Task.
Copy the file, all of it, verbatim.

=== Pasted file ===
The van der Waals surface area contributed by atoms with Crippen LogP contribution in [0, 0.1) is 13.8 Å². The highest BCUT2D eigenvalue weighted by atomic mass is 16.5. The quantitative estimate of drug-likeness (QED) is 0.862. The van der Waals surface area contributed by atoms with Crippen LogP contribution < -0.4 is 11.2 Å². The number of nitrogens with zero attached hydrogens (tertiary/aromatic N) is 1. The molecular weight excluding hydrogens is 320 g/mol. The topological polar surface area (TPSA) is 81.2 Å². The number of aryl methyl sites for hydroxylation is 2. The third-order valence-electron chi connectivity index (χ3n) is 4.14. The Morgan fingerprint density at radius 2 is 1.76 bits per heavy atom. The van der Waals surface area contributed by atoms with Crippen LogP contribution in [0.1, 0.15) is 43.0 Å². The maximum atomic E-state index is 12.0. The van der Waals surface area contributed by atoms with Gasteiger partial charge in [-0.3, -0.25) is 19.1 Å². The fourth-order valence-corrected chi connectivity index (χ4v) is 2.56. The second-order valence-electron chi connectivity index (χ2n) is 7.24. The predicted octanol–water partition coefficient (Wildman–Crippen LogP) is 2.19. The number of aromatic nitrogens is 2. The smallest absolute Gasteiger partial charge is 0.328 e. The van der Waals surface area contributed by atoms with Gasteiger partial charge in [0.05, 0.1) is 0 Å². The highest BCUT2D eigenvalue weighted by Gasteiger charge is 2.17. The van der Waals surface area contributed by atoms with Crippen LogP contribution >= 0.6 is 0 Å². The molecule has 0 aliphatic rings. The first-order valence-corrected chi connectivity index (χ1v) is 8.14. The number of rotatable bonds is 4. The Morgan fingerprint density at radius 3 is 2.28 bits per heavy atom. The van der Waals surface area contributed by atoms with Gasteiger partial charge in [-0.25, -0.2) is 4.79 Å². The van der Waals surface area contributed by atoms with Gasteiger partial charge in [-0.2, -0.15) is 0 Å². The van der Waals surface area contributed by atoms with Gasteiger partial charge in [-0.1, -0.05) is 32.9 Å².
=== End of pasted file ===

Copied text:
The van der Waals surface area contributed by atoms with Crippen LogP contribution in [0, 0.1) is 13.8 Å². The highest BCUT2D eigenvalue weighted by atomic mass is 16.5. The quantitative estimate of drug-likeness (QED) is 0.862. The van der Waals surface area contributed by atoms with Crippen LogP contribution < -0.4 is 11.2 Å². The number of nitrogens with zero attached hydrogens (tertiary/aromatic N) is 1. The molecular weight excluding hydrogens is 320 g/mol. The topological polar surface area (TPSA) is 81.2 Å². The number of aryl methyl sites for hydroxylation is 2. The third-order valence-electron chi connectivity index (χ3n) is 4.14. The Morgan fingerprint density at radius 2 is 1.76 bits per heavy atom. The van der Waals surface area contributed by atoms with Crippen LogP contribution in [0.1, 0.15) is 43.0 Å². The maximum atomic E-state index is 12.0. The van der Waals surface area contributed by atoms with Gasteiger partial charge in [-0.3, -0.25) is 19.1 Å². The fourth-order valence-corrected chi connectivity index (χ4v) is 2.56. The second-order valence-electron chi connectivity index (χ2n) is 7.24. The predicted octanol–water partition coefficient (Wildman–Crippen LogP) is 2.19. The number of aromatic nitrogens is 2. The smallest absolute Gasteiger partial charge is 0.328 e. The van der Waals surface area contributed by atoms with Gasteiger partial charge in [0.05, 0.1) is 0 Å². The highest BCUT2D eigenvalue weighted by Gasteiger charge is 2.17. The van der Waals surface area contributed by atoms with Crippen LogP contribution >= 0.6 is 0 Å². The molecule has 0 aliphatic rings. The first-order valence-corrected chi connectivity index (χ1v) is 8.14. The number of rotatable bonds is 4. The Morgan fingerprint density at radius 3 is 2.28 bits per heavy atom. The van der Waals surface area contributed by atoms with Gasteiger partial charge in [-0.25, -0.2) is 4.79 Å². The van der Waals surface area contributed by atoms with Gasteiger partial charge in [-0.2, -0.15) is 0 Å². The van der Waals surface area contributed by atoms with Gasteiger partial charge in [-0.1, -0.05) is 32.9 Å².